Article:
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NHVR outlines future technology adoption

Sourced from Prime Mover Magazine - October 16, 2018



The National Heavy Vehicle Regulator (NHVR) this week outlined its current priorities at the 2018 Technology Maintenance Conference in Melbourne.

Speaking as part of the now annual Meet the Inspectors session of the event, Paul Simionato, NHVR Operations Manager confirmed the wheels were in motion for the national regulator to adopt and adapt to new technologies alongside the rest of the heavy vehicle industry.

“There are opportunities to make an impact and achieve both productivity and safety gains for Australia’s heavy vehicle industry,” he said.

According to Simionato it was important for customers to interact with the NHVR as a single point of contact so that operators and drivers commit to regulatory operations in the future.

“Transitional services will provide what we need, a required seamless border so that we can apply the national regulation to the heavy vehicle law and that we can also make it consistent so that people understand the implications under the law and that they can comply with the law across the nation,” he said.

To do this, data was crucial in helping the regulator reach its future safety and productivity outcomes.

“To accommodate data the NHVR is undergoing a digital transformation that would provide great benefits in heavy vehicle safety and productivity,” said Simionato.

“In July the NHVR started to integrate for the first time heavy vehicle registration data from seven different states and territories with licensing and compliance accreditation data.”

Data is held in the cloud on the NHVR safety and compliance regulatory platform. That platform, according to Simionato, will deliver a number of functions including feedback investigation case management, mobile application delivery capability, data analytics and performance reporting for the NHVR and its stakeholders.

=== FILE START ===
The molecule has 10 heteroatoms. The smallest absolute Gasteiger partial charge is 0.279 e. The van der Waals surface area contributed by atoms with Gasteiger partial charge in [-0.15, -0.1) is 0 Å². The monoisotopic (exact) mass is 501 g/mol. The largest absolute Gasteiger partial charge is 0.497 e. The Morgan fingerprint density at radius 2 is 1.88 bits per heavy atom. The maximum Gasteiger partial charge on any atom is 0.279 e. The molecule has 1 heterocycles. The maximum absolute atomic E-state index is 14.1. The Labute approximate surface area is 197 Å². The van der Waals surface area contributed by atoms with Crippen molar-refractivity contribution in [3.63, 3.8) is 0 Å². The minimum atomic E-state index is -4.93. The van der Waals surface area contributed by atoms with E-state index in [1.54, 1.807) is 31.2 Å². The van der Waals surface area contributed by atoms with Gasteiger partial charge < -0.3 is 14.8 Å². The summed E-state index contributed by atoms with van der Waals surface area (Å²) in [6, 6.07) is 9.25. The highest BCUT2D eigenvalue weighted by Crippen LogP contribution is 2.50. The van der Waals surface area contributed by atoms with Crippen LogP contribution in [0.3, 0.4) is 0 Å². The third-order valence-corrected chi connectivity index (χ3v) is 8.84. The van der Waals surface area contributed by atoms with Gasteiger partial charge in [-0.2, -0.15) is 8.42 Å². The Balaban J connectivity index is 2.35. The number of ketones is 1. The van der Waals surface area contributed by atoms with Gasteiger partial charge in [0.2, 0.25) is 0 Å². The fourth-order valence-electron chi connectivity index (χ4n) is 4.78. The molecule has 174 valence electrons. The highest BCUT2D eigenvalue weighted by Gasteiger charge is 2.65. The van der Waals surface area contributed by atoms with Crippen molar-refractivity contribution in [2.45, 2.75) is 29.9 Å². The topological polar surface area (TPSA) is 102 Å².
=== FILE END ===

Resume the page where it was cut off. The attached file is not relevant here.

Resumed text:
He said over the next two years all NHVR services will be migrated over to the NHVR portal.

Accreditation would soon follow.

“We expect operators will be able to apply for and manage accreditation through the NHVR portal some time in the next couple of years,” said Simionato.

“There’s also mobile apps that interface with the regulatory platform to serve up information to when users need information. The NHVR rego checker app is due for release later in the month.

NHVR compliance officers currently carry the technology on their mobile phones and iPads.

An NHVR Intercept app has also been recently developed.

It will record the driver, driver’s load, the journey, vehicle, driver work diary and other details contingent to meeting the updating provisions of compliance.

“We are making inroads in terms of advancing our technology,” said Simionato

in July Tasmania and South Australia transitioned responsibility of compliance and enforcement to NHVR as it sought to become a nationally co-ordinated compliance group in the future.

“We’re now prepared to take on those expanding services across the nation,” he said. “NSW, Victoria and the ACT are likely to be transitioned by July 2020.”

Queensland has been earmarked for transition by 2022. He said there was no word on whether Western Australia or the Northern Territory would transition in due course.

With 300 employees and offices in Brisbane, Adelaide and Launceston in addition to regional offices, the NHVR is expanding services to grow in the coming years to bring it in line with the growing heavy vehicle industry.

Simionato acknowledged the industry was now worth $23 billion and ran across 810,000 kilometres of public roads with 550,000 heavy vehicles.

To date, the NHVR covers access permits to on-road compliance through to safety management systems and works an investigating presence in the chain of responsibility.

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